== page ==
Leukemia is the most common childhood cancer. It is cancer of the bone marrow and blood. They account for about 30% of all cancers in children. The most common types in children are acute lymphocytic leukemia (ALL) and acute myelogenous leukemia (AML). These leukemias can cause bone and joint pain, fatigue, weakness, pale skin, bleeding or bruising, fever, weight loss, and other symptoms. Acute leukemias can grow quickly, so they need to be treated (typically with chemotherapy) as soon as they are found.

Brain and central nervous system tumors are the second most common cancers in children, making up about 26% of childhood cancers. There are many types of brain tumors, and the treatment and outlook for each is different.

Most brain tumors in children start in the lower parts of the brain, such as the cerebellum or brain stem. They can cause headaches, nausea, vomiting, blurred or double vision, dizziness, trouble walking or handling objects, and other symptoms.

Neuroblastoma starts in early forms of nerve cells found in a developing embryo or fetus. About 6% of childhood cancers are neuroblastomas. This type of cancer occurs in infants and young children. It is rarely found in children older than 10. This tumor can start anywhere but is usually in the belly (abdomen) and is noticed as swelling. It can also cause bone pain and fever.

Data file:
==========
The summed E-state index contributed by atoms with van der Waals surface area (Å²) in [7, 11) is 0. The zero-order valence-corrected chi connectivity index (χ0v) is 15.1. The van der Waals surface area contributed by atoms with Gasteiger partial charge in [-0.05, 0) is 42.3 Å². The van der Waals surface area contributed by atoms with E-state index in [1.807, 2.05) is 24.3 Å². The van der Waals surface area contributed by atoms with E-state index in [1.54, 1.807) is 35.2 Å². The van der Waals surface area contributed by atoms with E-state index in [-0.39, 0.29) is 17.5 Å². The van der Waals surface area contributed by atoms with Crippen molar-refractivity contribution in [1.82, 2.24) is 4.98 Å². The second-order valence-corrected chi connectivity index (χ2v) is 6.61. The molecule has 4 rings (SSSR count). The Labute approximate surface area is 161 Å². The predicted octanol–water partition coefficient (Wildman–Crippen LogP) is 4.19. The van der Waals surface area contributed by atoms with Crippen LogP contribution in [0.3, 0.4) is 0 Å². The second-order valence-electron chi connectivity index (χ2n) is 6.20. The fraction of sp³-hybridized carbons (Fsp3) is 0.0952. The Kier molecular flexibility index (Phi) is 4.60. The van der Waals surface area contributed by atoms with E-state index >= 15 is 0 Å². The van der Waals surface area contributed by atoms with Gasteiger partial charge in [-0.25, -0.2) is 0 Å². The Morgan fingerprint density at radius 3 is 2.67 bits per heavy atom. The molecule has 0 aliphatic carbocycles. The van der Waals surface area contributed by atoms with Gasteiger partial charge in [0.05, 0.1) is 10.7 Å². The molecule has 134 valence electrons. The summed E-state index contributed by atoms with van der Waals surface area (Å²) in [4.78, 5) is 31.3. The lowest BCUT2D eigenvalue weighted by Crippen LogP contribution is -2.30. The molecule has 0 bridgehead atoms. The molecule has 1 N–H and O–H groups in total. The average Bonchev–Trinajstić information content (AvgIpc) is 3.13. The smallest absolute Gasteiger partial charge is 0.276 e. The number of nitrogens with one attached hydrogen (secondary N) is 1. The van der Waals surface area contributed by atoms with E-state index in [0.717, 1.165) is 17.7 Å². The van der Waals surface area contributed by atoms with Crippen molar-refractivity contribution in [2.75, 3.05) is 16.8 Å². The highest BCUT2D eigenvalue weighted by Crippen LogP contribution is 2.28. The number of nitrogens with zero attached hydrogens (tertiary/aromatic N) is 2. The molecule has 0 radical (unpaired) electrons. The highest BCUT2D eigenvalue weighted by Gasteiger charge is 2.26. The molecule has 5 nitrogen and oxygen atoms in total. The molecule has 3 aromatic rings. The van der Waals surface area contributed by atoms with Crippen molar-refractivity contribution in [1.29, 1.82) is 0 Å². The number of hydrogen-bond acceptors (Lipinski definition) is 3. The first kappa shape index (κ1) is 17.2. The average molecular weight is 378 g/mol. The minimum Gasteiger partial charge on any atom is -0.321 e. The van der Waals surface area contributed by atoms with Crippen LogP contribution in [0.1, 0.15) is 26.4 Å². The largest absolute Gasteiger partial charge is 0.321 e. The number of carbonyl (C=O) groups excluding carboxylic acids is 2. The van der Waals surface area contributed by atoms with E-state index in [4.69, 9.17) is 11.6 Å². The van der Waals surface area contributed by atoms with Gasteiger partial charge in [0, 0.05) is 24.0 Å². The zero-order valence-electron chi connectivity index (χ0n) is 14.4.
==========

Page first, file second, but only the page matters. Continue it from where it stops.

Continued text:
Wilms tumor (also called nephroblastoma) starts in one, or rarely, both kidneys. It is most often found in children about 3 to 4 years old, and is uncommon in children older than age 6. It can show up as a swelling or lump in the belly (abdomen). Sometimes the child might have other symptoms, like fever, pain, nausea, or poor appetite. Wilms tumor accounts for about 5% of childhood cancers.

Lymphoma are cancers that start in the cells of the immune system called lymphocytes. They most often grow in lymph nodes and other lymph tissues, like the tonsils or thymus. Lymphomas can also affect the bone marrow and other organs, and can cause different symptoms depending on where the cancer is. Lymphomas can cause weight loss, fever, sweats, tiredness (fatigue), and lumps (swollen lymph nodes) under the skin in the neck, armpit, or groin.

The 2 main types of lymphoma are Hodgkin lymphoma (sometimes called Hodgkin disease) and non-Hodgkin lymphoma. Both types occur in children and adults.

Hodgkin lymphoma accounts for about 3% of childhood cancers. It is more common, though, in 2 age groups: early adulthood (age 15 to 40, usually people in their 20s) and late adulthood (after age 55). Hodgkin lymphoma is rare in children younger than 5 years of age. This type of cancer is very similar in children and adults, including which types of treatment work best.